Avatar_f_tn Lookup something called an “Escape Beat”. You see, any cell in your heart can become the pacer of your heart beat. The reason the cells in the Sinoatrial node (SA node) pace the heart is because they *most of the time* are firing the contraction beat at the fastest interval. It’s incredibly elegant the way it works and how it perfectly times the contractions of the upper and lower parts of the heart muscles. Try to envision this; I’ll do my best to narrate the story.
Avatar_m_tn a heart attack is from blocked arteries in the heart that damage the heart muscle from lack of blood flow to an area of the heart. The lack of blood flow to an area of the heart can damage the heart causing a serious arrhythmia. PVC's and Pac's, on the other hand are from irritable foci in the heart. PVC's are just that..... PVC's. Pvc's were are one point thought to be dangerous, but that was a long time ago! (60's and 70's).
Avatar_m_tn The insertion of the catheters and the pacing of the heart during the procedure were painless. You are so lucky that medicine has found a cure for this debilitating condition and that you will not have to live the best years of your life like a lot of us have, living in fear of another trip to the ER for an Adenosine fix etc.
Avatar_n_tn I myself developed a two day headache from the procedure (not to mention the loss of trust in the mental health field). A line from the David G Myers General Psychology 101 manual states: (I am stating the reference to the best of my recollection) "...does a man watching a violent erotic film lead him to give electric shock to a woman... which of course is not the same as slapping a face..." Could ECT be a means of therapy for abusers who have taken their power too far?
Avatar_f_tn From what my ep told me about cryo he liked to use it to test the bad spot initially in case there was a chance of a block so he could stop and the heart could recover but if the spot was safe he would use the RF to be more effective. Though according to my report my spot was far enough away when he discovered where it was he probably had no reason to worry and just used the RF right off the bat.
7014780_tn?1395591257 My research shows in 2-year Catheter Ablation studies, rather than 94% success, 72% were a success, 13% had recurrent of the same SVT, and 15% had SVT in a new area of the heart which needed new Ablations permanently scarring these new areas. Couple this with 1% complications like perforations or AV Node block needing a pacemaker and I am going to try swimming and lifestyle change before considering Ablation Surgery.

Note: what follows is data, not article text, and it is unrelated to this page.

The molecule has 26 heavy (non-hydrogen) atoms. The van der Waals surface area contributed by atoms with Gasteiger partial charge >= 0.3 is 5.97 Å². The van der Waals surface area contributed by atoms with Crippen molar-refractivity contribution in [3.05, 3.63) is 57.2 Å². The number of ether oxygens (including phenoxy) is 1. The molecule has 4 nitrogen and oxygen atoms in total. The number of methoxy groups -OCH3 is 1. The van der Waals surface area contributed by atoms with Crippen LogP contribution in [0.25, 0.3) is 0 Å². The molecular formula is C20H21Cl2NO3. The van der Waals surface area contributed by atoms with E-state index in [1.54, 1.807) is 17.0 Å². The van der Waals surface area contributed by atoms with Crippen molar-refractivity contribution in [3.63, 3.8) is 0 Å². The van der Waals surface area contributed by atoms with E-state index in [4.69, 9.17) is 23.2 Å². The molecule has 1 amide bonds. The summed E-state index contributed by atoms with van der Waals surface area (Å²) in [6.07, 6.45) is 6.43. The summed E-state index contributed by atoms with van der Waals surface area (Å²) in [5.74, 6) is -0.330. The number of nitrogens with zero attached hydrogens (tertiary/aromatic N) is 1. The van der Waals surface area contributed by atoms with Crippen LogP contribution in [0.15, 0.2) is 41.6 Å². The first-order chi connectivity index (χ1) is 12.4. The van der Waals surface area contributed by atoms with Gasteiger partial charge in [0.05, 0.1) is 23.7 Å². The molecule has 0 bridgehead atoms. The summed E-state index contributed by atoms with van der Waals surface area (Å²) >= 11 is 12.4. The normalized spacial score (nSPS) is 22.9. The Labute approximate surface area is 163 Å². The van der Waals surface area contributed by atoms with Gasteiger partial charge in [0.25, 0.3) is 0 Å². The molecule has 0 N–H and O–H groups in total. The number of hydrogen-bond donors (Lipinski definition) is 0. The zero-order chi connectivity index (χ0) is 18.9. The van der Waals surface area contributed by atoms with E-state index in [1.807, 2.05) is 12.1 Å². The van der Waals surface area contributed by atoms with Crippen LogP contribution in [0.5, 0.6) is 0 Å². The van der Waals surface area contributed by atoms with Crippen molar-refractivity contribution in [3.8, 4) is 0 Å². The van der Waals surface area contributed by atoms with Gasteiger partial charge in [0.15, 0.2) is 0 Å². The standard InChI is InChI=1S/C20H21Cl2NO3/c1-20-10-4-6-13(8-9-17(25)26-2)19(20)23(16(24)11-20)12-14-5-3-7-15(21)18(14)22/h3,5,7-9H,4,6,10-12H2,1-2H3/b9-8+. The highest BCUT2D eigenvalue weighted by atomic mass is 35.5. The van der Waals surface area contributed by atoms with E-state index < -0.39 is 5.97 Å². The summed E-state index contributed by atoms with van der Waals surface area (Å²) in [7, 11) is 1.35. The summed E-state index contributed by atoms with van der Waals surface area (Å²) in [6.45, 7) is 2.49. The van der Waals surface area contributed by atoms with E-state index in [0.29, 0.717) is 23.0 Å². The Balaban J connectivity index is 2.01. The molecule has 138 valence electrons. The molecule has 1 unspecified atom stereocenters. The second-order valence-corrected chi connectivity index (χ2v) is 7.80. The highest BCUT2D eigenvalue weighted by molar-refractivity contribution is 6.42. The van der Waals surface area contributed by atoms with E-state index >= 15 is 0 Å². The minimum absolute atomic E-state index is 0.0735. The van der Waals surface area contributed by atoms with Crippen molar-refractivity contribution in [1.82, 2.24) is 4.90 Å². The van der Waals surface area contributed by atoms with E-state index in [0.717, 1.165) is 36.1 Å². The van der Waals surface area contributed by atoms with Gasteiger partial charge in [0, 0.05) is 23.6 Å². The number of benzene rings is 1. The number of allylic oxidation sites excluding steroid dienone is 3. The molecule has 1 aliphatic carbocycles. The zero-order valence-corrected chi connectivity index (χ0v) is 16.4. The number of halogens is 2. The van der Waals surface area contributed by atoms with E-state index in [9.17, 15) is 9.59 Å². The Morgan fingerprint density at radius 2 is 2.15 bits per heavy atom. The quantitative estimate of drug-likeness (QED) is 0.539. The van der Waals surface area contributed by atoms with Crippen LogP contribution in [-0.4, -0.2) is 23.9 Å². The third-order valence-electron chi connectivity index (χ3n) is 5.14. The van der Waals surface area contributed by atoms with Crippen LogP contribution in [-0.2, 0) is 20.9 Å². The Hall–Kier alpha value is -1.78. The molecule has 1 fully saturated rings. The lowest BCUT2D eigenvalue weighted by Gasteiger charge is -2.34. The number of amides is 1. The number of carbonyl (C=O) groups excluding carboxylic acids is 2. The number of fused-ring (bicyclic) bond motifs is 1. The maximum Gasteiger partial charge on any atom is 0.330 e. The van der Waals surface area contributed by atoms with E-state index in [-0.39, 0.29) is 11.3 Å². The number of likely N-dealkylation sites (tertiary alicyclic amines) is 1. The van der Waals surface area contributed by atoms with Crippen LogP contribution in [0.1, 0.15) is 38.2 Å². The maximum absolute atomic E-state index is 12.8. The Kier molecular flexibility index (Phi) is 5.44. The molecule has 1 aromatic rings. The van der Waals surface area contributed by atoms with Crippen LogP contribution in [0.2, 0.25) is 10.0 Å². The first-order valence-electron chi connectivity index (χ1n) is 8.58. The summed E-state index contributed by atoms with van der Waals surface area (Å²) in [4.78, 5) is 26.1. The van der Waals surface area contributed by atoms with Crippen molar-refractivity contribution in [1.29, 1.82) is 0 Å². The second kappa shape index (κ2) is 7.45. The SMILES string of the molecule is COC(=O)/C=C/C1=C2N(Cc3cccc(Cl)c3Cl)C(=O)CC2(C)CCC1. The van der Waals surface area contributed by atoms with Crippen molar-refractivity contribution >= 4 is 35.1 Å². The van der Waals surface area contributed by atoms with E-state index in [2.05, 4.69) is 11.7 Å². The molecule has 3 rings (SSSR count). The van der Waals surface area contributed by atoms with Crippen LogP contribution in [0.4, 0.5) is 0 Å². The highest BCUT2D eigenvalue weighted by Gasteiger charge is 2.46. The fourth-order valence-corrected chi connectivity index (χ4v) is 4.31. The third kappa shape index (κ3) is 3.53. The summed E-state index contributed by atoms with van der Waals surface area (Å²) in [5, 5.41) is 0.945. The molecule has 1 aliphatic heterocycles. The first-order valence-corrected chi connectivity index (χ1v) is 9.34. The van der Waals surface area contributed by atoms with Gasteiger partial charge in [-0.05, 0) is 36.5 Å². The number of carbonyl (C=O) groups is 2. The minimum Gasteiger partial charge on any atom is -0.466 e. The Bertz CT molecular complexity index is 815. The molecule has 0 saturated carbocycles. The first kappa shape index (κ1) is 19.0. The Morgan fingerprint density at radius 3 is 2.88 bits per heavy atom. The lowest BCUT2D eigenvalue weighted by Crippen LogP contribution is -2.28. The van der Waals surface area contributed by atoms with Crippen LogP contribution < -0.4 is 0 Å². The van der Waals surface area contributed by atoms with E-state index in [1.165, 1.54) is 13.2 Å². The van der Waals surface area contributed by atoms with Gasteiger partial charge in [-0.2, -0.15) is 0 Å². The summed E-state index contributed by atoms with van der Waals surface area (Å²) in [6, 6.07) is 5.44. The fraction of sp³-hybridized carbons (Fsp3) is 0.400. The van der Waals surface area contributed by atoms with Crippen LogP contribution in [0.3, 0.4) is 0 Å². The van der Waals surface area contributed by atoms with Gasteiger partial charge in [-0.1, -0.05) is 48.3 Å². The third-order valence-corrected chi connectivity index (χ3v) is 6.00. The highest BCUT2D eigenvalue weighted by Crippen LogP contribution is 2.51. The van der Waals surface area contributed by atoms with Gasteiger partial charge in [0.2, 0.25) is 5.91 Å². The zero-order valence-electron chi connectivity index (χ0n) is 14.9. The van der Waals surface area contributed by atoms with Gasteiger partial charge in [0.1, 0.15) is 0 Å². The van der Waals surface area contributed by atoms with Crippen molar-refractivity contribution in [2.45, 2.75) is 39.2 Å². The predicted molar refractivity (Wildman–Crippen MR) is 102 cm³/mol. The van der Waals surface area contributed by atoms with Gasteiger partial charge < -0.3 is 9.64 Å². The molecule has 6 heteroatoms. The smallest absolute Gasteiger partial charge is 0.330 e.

116881_tn?1189759423 Even if you get ventricular arrhythmias, the chances of VFIB are still quite low (since the heart has a couple of pacemaker systems to insure constant beating). Folks that die of VFIB generally have some structural issues with the heart (for example, ischemia which affects the blood supply to the ventricle muscle) I hope this puts things into perspective. I get mostly atrial arrhythmias (PACs and once in a while a short run of AF), and I play soccer and train at a very stressful level.
Avatar_n_tn During my annual echo, my EF dropped to 40 (it had dropped earlier in the year also), and a number of doctors suspected the pvcs to be the culprit. Because of the test results, they were able to determine that my MVP/MR was ot the problem, which led them to the pvcs! Hmmmm...."benign" just took on a whole new meaning for me. However, it is my under-standing that pvcs rarely cause this problem.
Avatar_n_tn PVCs in the presence of a normal heart are normal. I have had a lot of PVS since a very young age and totally ignore them. Try to cut out caffeine etc and maybe that would help. There are lots of arrhythmias that are life threatening that need research and intervention. Benign PVCs are not one of them. I guess I view these in the context of all that can and do occur and this is really not something to pay much attention to once everything is ruled out.
Avatar_n_tn so, we all end up with hearts that contain electrical cardiac tissue embedded in areas of the heart where only structural cells are really needed. Since this arrangement does not affect our ability to procreate, we have evolved with these islands (foci) in place. Most of the time, they are isolated and really don't affect anything. In some folks, unluckily, they may be located near enough to the normal lines of conduction to produce arrhythmias from early on.